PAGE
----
Nearly 20 new seats will be available for health-care assistants at the NVIT Merritt campus via an $8.4 million investment in education and training programs for people looking to secure jobs caring for BC’s seniors. “We’re moving forward with our plan to expand the number of health-care assistants working in B.C. to strengthen the level of care for people in long-term care homes and assisted-living residences,” said Adrian Dix, Minister of Health. “The Health Career Access Program is underway and is already helping train workers for some of the most important jobs in B.C.” 600 new training seats will be created at public post-secondary institutions across the province as part of the Health Career Access Program, which was announced in Sept. 2020 and is expected to help meet the growing demand for health-care assistants in long-term care and assisted living residences. Those taking part in the Health Career Access Program will be hired as health-care support workers in long-term care and assisted living facilities where they will be paid while they work and complete the necessary coursework to become health-care assistants. This includes the 18 new seats NVIT can now accommodate. In addition, student who are completing a recognized health-care assistant program who commit to a 12-month-return-of-service and who choose to take employment in the long-term care or assisted living sector will be eligible for a $5,000 recruitment incentive. “Government is investing in relevant programs to enable people impacted by COVID-19 to upskill or reskill so they can return to work or advance their careers,” said Anne Kang, Minister of Advanced Education and Skills Training. “This funding for health-care assistant programs supports training for highly valued and respected workers who provide important daily care for our seniors in long-term care and assisted-living facilities.” Morgan Hampton, Local Journalism Initiative Reporter, Merritt Herald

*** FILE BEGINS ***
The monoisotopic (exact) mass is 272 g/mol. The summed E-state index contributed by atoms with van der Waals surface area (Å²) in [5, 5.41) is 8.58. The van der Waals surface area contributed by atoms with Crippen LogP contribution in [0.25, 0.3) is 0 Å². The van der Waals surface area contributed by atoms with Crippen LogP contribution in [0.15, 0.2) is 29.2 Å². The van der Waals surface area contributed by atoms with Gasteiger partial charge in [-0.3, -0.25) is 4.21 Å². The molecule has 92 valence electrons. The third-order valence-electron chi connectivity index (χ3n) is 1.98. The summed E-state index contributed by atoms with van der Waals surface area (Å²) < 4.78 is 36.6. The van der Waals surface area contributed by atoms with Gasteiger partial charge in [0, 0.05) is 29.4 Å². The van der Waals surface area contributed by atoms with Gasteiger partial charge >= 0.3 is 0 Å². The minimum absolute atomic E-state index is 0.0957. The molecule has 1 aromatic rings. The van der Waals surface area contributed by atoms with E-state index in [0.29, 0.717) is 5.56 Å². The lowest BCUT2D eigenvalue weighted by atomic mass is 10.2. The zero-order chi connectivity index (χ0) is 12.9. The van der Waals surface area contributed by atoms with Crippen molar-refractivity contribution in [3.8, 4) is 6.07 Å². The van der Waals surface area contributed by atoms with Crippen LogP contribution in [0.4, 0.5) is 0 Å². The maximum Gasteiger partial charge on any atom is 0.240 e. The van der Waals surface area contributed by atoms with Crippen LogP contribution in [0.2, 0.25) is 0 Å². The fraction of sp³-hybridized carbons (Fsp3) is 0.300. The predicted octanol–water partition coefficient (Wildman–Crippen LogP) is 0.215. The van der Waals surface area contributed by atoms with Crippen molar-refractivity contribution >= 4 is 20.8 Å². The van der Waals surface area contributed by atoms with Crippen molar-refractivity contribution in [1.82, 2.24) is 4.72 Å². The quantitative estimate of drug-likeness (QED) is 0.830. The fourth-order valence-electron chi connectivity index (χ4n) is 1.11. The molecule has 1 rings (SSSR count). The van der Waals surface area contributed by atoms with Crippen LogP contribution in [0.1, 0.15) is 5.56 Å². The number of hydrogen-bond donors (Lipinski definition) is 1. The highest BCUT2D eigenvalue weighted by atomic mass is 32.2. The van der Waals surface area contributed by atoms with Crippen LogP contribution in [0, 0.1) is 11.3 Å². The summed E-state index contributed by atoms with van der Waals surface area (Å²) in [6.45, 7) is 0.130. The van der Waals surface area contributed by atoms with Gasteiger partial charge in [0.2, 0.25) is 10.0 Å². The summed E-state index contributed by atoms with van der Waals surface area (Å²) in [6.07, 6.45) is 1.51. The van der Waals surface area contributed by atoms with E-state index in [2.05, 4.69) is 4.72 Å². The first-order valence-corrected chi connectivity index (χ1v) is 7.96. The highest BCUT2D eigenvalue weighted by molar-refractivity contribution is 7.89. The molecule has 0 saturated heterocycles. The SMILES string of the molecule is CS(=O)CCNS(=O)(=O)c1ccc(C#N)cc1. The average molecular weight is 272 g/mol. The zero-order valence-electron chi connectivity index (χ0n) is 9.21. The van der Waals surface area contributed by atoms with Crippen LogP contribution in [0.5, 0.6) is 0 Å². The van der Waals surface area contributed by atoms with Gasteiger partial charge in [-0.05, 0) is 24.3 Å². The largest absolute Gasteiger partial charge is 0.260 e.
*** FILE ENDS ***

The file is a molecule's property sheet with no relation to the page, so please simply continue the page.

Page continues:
NEW YORK — A New York judge on Thursday denied the National Rifle Association’s bid to throw out a state lawsuit that seeks to put the powerful gun advocacy group out of business. Judge Joel Cohen’s ruling will allow New York Attorney General Letitia James’ lawsuit to move ahead in state court in Manhattan, rather than dismissing it on technical grounds or moving it to federal court, as the NRA’s lawyers desired. James’ lawsuit, filed last August, seeks the NRA’s dissolution under state non-profit law over claims that top executives illegally diverted tens of millions of dollars for trips, no-show contracts and other expenditures. James is the state’s chief law enforcement officer and has regulatory power over non-profit organizations incorporated in the state, such as the NRA, Cohen said. “It would be inappropriate to find that the attorney couldn’t pursue her claims in state court just because one of the defendants wants to proceed in federal court,” Cohen said at a hearing held by video because of the coronavirus pandemic. Cohen also rejected the NRA’s arguments that James’ lawsuit was improperly filed in Manhattan and should’ve been filed in Albany, where the NRA’s incorporation paperwork lists an address. The NRA’s arguments for dismissing the case did not involve the merits of the case. The NRA has been incorporated in New York since 1871, though it is headquartered in Virginia and last week filed for bankruptcy protection in Texas in a bid to reincorporate in that state. The NRA, in announcing its bankruptcy filing last Friday, said it wanted to break free of a “corrupt political and regulatory environment in New York” and that it saw Texas as friendlier to its interests. The NRA’s lawyers said at a bankruptcy court hearing on Wednesday in Dallas that they wouldn’t use the Chapter 11 proceedings to halt the lawsuit. After Thursday’s ruling, they said they were ready to go ahead with the case, including a meeting with lawyers from James’ office on Friday and another hearing in March. In a letter to Cohen in advance of Thursday’s heading, NRA lawyer Sarah Rogers said the organization had no position on seeking to stay the case through bankruptcy, but that it reserved right to seek such orders from bankruptcy court in the future. Normally, a bankruptcy filing would halt all pending litigation. James’ office contends that its lawsuit is covered by an exemption involving a state’s regulatory powers and cannot be stopped by bankruptcy. Assistant New York Attorney General James Sheehan said he hoped to bring the case to trial by early 2022. In seeking to dismiss or move the state’s lawsuit to federal court, Rogers argued that many of its misspending and self-dealing allegations were also contained in pending lawsuits in federal court — a slate of cases she described as a “tangled nest of litigation.” Part of Rogers’ argument for moving the state lawsuit to federal court involved an error in the state’s original filing that she said altered the timeline of when it was filed. James’s office filed its lawsuit on Aug. 6, but later had to amend the complaint to include a part that was left. That same day, the NRA filed a lawsuit in federal court alleging James’ actions were motivated by hostility toward its political advocacy, including her comments in 2018 that the NRA is a “terrorist organization.” Rogers contended that because of the filing glitch James’ lawsuit should be considered a counterclaim to the NRA’s lawsuit and handled alongside of it in federal court. Cohen rejected that, saying Rogers was placing “far too much weight on a non-substantive error that was quickly fixed.” “The attorney general filed first,” he said. ___ Follow Michael Sisak on Twitter at twitter.com/mikesisak Michael R. Sisak, The Associated Press